The Tribal Law and Order Act of 2010: A Step Forward for Native Women

Ed. Note: We encourage readers to watch the video of the signing, including the moving introduction from Lisa Marie Iyotte.

Read the Transcript  |  Download Video: mp4 (140MB) | mp3 (13MB)

The President just signed the Tribal Law and Order Act -- an important step to help the Federal Government better address the unique public safety challenges that confront tribal communities.

According to a Department of Justice report, Native American women suffer from violent crime at a rate three and a half times greater than the national average. Astoundingly, one in three Native American women will be raped in their lifetimes. At the White House Tribal Nations Conference in November 2009, President Obama stated that this shocking figure "is an assault on our national conscience that we can no longer ignore."

Last week, Congress took another important step to improve the lives of Native American women by passing the Tribal Law and Order Act of 2010. The Act includes a strong emphasis on decreasing violence against women in Native communities, and is one of many steps this Administration strongly supports to address the challenges faced by Native women.

The stipulations in the Act that will benefit Native women reflect several Administration priorities. The Act will strengthen tribal law enforcement and the ability to prosecute and fight crime more effectively. The Indian Health Care Improvement Act will require that a standardized set of practices be put in place for victims of sexual assault in health facilities. Now, more women will get the care they need, both for healing and to aid in the prosecution of their perpetrators.

Victims of domestic violence and sexual assault will now more often encounter authorities who have been trained to handle such cases. The Act expands training of tribal enforcement officers on the best ways to interview victims of domestic and sexual violence and the importance of collecting evidence to improve rates of conviction. The Director of Indian Health Services will coordinate with the Department of Justice, Tribes, Tribal organizations and urban Indian organizations to develop standardized sexual assault policies and protocols.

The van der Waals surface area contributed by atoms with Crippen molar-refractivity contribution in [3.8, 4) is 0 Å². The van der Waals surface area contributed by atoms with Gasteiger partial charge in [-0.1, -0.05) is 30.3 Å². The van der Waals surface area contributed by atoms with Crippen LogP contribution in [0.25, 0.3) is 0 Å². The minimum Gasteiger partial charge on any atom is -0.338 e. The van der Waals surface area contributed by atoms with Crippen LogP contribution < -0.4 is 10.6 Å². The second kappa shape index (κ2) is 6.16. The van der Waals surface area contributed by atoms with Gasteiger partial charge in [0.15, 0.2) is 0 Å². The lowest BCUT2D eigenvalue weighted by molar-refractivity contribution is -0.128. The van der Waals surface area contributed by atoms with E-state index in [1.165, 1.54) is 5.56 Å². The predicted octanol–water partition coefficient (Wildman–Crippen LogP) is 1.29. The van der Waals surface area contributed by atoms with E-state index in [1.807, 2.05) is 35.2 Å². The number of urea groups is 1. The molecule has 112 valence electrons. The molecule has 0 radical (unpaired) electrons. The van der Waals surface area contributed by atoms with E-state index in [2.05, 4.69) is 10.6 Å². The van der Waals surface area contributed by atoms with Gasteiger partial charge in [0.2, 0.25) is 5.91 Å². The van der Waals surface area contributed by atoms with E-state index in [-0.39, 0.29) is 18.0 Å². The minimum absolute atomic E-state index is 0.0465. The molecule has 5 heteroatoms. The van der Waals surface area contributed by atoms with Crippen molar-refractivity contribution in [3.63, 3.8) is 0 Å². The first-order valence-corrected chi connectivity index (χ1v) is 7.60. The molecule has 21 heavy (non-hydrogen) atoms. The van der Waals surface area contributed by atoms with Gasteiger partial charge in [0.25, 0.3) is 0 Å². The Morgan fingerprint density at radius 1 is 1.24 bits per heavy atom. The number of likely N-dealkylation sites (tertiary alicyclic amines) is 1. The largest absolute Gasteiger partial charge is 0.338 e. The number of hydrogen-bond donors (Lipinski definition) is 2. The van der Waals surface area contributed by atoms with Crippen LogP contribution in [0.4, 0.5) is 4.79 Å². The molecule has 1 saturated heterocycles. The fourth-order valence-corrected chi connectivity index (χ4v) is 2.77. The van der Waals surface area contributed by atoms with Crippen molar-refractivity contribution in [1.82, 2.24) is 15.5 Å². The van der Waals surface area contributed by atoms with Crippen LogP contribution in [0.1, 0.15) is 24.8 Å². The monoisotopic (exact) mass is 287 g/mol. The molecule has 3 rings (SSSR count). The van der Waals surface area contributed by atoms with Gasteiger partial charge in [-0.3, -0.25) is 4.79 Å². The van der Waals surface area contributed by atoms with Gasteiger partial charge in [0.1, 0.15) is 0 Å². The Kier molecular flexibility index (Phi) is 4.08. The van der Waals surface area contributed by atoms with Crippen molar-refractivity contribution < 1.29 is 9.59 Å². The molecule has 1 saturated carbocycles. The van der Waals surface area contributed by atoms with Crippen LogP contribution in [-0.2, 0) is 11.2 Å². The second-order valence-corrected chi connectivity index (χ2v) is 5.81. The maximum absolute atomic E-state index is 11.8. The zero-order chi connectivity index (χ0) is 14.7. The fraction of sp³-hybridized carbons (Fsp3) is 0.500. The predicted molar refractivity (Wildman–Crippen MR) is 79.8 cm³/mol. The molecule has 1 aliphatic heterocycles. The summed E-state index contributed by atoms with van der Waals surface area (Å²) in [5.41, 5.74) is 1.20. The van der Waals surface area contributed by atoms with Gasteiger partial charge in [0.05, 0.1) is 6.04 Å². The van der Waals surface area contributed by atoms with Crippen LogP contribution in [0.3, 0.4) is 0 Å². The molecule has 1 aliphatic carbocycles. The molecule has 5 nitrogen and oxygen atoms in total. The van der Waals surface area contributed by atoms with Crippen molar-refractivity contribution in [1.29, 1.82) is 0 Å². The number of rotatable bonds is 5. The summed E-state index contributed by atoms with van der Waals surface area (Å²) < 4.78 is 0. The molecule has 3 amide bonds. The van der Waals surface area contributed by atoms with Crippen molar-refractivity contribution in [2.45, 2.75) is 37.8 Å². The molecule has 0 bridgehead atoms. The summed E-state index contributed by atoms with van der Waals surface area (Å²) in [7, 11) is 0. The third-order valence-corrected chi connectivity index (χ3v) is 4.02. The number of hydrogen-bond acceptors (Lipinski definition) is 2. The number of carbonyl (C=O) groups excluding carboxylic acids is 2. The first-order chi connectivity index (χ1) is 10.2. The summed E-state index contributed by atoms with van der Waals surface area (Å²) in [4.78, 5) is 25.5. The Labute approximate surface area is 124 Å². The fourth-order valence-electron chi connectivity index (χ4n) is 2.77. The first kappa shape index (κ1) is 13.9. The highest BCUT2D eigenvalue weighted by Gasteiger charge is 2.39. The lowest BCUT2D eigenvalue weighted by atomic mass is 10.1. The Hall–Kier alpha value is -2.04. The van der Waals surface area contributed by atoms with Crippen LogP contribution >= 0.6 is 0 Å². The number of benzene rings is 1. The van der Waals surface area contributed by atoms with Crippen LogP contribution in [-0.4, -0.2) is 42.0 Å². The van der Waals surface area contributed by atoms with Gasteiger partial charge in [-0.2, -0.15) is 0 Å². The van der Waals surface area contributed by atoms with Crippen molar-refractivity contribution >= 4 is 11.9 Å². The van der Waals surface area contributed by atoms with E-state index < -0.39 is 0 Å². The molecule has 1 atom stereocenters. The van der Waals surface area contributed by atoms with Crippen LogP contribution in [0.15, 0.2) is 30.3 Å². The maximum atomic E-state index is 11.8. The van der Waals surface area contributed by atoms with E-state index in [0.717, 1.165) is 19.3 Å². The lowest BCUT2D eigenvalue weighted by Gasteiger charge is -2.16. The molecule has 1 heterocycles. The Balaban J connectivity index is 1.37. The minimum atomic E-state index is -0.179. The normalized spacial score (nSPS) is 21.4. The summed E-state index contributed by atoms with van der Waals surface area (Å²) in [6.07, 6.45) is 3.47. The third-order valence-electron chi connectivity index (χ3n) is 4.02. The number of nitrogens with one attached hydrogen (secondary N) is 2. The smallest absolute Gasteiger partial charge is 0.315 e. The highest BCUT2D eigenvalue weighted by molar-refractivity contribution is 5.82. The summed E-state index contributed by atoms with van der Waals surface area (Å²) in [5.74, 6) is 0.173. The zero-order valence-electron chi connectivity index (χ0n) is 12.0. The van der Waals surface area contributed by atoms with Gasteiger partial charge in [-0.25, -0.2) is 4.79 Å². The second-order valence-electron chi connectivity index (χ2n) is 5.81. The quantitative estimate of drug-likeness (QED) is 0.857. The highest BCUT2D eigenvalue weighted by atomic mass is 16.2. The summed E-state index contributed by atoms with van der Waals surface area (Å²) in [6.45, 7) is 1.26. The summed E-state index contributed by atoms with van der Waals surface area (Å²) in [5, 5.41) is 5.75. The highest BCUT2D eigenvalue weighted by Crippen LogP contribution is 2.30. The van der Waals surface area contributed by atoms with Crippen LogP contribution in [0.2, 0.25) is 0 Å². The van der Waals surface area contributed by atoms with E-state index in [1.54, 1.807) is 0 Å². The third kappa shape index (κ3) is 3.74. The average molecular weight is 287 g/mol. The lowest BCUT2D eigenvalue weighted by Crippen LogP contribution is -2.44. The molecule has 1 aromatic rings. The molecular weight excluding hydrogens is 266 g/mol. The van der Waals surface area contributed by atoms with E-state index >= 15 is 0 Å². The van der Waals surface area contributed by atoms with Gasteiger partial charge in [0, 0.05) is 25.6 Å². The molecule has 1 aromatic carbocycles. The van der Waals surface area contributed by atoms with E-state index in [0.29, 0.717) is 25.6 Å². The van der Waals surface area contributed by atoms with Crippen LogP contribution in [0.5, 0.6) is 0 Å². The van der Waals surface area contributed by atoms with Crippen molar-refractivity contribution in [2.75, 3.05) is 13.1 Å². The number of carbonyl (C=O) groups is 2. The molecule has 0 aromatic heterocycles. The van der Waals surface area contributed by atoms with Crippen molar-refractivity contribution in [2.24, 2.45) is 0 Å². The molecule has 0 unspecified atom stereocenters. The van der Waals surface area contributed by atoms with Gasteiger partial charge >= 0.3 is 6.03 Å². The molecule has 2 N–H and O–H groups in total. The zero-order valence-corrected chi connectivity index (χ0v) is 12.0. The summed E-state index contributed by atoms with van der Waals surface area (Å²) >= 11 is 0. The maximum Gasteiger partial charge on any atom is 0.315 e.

Special Assistant US Attorneys will be deputized under the Act to prosecute reservation crimes in Federal courts, and tribes will be given greater authority to hold perpetrators accountable. These provisions help to increase communication between tribal law enforcement, Federal authorities and the court system. As numbers of convictions grow, more women may be willing to report the abuses against them so that their abusers may be prosecuted.

However, the Act focuses not only on prosecution but also on prevention. It reauthorizes and improves programs to prevent and treat alcohol and substance abuse, as well as programs that improve opportunities for at-risk Indian youth. Getting men and boys involved in stopping the violence against women and girls is an important step to ending it everywhere, giving youth a chance to change their own futures.

This Act, combined with the great work that Attorney General Eric Holder and the Department of Justice are doing to combat violence in American Indian/Alaska Native communities, is an important step towards our Administration’s priority of ending violence against women and girls, and making Native communities safer and more secure. One in three is a statistic that is intolerable, and the Tribal Law and Order Act of 2010 will help to change that.

Lynn Rosenthal is the White House Advisor on Violence Against Women

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